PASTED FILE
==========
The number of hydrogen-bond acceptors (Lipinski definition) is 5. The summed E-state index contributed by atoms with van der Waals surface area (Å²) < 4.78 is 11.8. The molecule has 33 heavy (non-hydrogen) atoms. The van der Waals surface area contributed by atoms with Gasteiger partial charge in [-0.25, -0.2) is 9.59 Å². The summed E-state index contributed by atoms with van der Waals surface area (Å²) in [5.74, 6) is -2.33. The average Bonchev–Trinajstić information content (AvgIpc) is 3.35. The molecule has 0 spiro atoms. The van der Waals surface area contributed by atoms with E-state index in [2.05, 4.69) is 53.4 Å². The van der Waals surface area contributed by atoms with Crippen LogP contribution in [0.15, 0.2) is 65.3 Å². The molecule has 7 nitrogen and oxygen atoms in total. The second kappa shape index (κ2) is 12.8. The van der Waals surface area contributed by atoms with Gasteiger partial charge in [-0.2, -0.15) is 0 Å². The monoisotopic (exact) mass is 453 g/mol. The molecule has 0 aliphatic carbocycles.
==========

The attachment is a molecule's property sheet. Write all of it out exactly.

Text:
The number of hydrogen-bond acceptors (Lipinski definition) is 5. The summed E-state index contributed by atoms with van der Waals surface area (Å²) < 4.78 is 11.8. The molecule has 33 heavy (non-hydrogen) atoms. The van der Waals surface area contributed by atoms with Gasteiger partial charge in [-0.25, -0.2) is 9.59 Å². The summed E-state index contributed by atoms with van der Waals surface area (Å²) in [5.74, 6) is -2.33. The average Bonchev–Trinajstić information content (AvgIpc) is 3.35. The molecule has 0 spiro atoms. The van der Waals surface area contributed by atoms with E-state index in [2.05, 4.69) is 53.4 Å². The van der Waals surface area contributed by atoms with Crippen LogP contribution in [0.15, 0.2) is 65.3 Å². The molecule has 7 nitrogen and oxygen atoms in total. The second kappa shape index (κ2) is 12.8. The van der Waals surface area contributed by atoms with Gasteiger partial charge in [-0.2, -0.15) is 0 Å². The monoisotopic (exact) mass is 453 g/mol. The molecule has 0 aliphatic carbocycles.